Advocating for the rights of journalists in these countries is an immensely important task, but if you are not also advocating for the local journalists and whistleblowers being imprisoned in our very own countries for speaking truth to power, then serious questions need to be asked of your organisation’s agenda.

Like whistleblower Richard Boyle who exposed unethical practices at our own ATO and is now facing the possibility of 161 years in prison.

Or Daniel Hale in the U.S., who leaked documents on drone warfare and is now facing 50 years in prison.

Or former FBI officer Terry Albury who was charged and imprisoned for forwarding documents to the media detailing FBI powers, among others both known and no doubt unknown.

Alas, if only we had some independent, free press advocacy organisation to do the digging and inform the public about these.


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cathy's view...


soldier of fortune...



Without Murdoch, this frightening useless cynical Scummo government would have bitten the dust. Though the Murdoch media got some flack from the AFP, Gus is cynical enough and knowledgeable enough to guess that this raid on the Murdoch establishment was a counterpoint to "avoid" the GET THE ABC exclusive tag associated with these raids.


The main raid of course is the ongoing ransacking of the ABC already meagre coffers — under the covert direction of the full ultra-right fascist commercial media. 


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le monde tries to protect the freedom of the press...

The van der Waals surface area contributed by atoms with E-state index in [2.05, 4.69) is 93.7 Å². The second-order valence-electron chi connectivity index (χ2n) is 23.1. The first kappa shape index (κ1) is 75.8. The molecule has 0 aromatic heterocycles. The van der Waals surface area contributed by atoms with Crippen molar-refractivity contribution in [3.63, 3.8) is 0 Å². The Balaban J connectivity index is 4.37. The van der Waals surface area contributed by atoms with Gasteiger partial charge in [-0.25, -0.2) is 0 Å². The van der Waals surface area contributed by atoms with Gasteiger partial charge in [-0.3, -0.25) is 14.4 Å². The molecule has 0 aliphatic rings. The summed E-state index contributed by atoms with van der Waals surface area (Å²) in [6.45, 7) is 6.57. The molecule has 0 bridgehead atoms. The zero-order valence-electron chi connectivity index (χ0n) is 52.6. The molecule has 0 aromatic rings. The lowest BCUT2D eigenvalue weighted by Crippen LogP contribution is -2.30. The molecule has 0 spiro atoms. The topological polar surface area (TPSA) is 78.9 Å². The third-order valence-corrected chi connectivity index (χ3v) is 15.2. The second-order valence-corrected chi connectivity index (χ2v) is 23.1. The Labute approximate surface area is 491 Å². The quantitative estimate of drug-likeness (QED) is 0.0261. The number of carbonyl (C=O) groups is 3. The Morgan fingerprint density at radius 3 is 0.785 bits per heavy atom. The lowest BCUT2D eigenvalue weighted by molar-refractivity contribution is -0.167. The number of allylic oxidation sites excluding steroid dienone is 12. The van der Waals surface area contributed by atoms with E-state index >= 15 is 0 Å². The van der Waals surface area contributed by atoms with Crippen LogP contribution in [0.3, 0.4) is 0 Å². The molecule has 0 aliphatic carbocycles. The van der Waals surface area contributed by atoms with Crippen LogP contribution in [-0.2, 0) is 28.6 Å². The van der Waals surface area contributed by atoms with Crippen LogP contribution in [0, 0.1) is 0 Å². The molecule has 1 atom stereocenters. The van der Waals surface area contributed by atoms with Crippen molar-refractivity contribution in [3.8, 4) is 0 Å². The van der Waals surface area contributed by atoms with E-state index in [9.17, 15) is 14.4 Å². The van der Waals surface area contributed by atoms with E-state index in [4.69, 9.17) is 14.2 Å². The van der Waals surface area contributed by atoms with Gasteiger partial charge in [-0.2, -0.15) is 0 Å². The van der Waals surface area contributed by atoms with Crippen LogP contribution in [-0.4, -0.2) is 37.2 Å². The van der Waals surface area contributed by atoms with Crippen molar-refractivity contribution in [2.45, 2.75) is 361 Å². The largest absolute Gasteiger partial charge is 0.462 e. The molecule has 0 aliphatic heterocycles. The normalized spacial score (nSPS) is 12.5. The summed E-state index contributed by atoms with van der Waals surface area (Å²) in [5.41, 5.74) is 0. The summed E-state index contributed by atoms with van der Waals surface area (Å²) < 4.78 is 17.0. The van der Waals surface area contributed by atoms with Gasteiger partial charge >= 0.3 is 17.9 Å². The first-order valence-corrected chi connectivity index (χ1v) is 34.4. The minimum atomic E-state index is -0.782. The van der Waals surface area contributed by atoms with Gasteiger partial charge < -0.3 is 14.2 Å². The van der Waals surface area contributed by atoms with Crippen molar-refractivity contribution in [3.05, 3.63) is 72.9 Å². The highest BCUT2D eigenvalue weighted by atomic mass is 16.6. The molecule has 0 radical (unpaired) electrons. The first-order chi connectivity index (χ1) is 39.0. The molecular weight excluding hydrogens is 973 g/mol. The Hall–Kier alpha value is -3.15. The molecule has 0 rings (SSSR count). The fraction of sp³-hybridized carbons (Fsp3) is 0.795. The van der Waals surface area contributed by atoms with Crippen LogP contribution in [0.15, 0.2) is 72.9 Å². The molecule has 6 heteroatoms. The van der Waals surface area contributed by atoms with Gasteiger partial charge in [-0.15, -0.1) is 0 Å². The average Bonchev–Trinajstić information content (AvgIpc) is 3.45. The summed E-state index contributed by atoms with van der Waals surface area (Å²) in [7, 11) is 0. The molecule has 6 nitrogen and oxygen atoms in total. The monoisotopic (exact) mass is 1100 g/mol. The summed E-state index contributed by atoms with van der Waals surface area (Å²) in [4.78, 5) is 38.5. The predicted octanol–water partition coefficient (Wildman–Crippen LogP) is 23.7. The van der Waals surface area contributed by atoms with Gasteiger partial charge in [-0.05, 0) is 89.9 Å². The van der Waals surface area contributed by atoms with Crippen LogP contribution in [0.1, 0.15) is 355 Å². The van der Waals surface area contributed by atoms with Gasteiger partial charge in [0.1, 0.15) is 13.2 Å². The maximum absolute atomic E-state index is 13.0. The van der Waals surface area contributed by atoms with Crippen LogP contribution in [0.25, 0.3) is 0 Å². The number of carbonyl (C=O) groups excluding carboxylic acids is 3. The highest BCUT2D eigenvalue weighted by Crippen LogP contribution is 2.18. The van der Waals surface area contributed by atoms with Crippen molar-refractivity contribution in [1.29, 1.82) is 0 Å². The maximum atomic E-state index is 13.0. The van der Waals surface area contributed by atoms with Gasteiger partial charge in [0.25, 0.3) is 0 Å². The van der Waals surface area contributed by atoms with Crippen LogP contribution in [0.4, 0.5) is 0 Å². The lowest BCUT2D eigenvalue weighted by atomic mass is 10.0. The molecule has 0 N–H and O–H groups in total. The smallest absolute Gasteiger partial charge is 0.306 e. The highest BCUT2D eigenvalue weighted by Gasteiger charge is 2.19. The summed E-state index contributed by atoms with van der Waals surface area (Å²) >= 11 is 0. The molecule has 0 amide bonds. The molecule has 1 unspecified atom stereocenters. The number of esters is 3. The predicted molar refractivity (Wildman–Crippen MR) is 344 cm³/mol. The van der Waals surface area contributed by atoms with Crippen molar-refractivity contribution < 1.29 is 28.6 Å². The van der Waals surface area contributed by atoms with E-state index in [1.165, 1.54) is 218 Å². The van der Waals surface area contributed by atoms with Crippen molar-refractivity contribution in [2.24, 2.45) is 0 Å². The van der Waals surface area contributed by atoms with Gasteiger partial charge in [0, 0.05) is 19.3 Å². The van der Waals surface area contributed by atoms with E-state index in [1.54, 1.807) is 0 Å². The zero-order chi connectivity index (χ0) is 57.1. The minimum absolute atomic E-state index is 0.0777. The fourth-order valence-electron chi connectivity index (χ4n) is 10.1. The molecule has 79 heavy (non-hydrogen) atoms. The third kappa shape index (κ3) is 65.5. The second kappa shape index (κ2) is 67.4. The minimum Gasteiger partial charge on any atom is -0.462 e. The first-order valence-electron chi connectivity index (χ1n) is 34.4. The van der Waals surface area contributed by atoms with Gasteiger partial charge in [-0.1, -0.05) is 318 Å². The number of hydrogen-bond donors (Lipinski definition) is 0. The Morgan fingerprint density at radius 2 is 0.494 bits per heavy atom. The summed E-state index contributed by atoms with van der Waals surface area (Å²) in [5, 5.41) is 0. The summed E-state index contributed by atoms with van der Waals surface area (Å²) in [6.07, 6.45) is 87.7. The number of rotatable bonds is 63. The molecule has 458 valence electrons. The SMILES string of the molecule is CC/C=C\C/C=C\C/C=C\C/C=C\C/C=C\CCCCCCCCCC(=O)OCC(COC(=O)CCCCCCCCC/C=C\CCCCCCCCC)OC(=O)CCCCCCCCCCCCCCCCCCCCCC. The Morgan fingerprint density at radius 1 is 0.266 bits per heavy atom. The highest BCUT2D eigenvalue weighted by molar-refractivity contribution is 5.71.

Le Monde editorial...




"It is sometimes necessary to change certain laws," said Montesquieu. "But the case is rare, and when it arrives, it must be touched with a trembling hand."


The law of July 29, 1881 is one of the founding texts of the Third Republic, and is the base for the freedom of the press, directly inspired by the Declaration of the droits de l’homme of 1789.

A cure worse than evil

This is a complex law where, contrary to common law, the journalist, like the publishers, are presumed guilty and must establish good faith and the validity of the work in a correctional court. The law is fraught with pitfalls, deadlines and quasi-Byzantine formalism, but it is a protective text that has ensured for a hundred and fifty years the fragile balance between the rights and duties of journalists.

Read also "The law of 1881 imposes a rigour of judgment which makes it possible to avoid arbitrariness"

Removing insult and defamation components amounts to emptying the law of 1881 of its content, since these two offences represent 90% of the litigation of press offences — which would no longer be press offences. The subtle mysteries of the law have been vigorously reinforced by the European Court of Human Rights and the Court of Cassation: defamatory information — that is to say, that undermines the honour or the consideration of someone —  are not punishable in the case of "public interest" information and, moreover, that they are based on "a sufficient factual basis".


Read also Sophie Obadia: "It is the hateful insult that is targeted and not the work of journalists"

There are other ways to fight against hateful or racist hate speech on the Internet. The LRM Laetitia Avia's law proposal tries, not without difficulties and ardent controversy, to deal with it. Dismantling the 1881 law would certainly be a worse remedy than evil and would indirectly suggest that power is not resigned not to interfere with the necessary evil against the independence of the press.

The convocations in recent months of journalists for breach of defense secrecy, on the sale of French weapons for the war in Yemen or the Benalla affair, have already caused some confusion. The remarks — immediately withdrawn — by Cédric O, secretary of state for Information Digital, who had proposed "a council of conduct for journalists" to fight against false information — by warning that failing this, would "at the end of the end", force the state to intervene — has made people edgy.

Especially since Emmanuel Macron had already warned that he "had not seen this [new] idea since Italy in the 1930s". The law of 1881 was built, good year, bad year, on the freedom to inform. Even with a trembling hand, there is no need to empty it of its meaning.


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Translation by Jules Letambour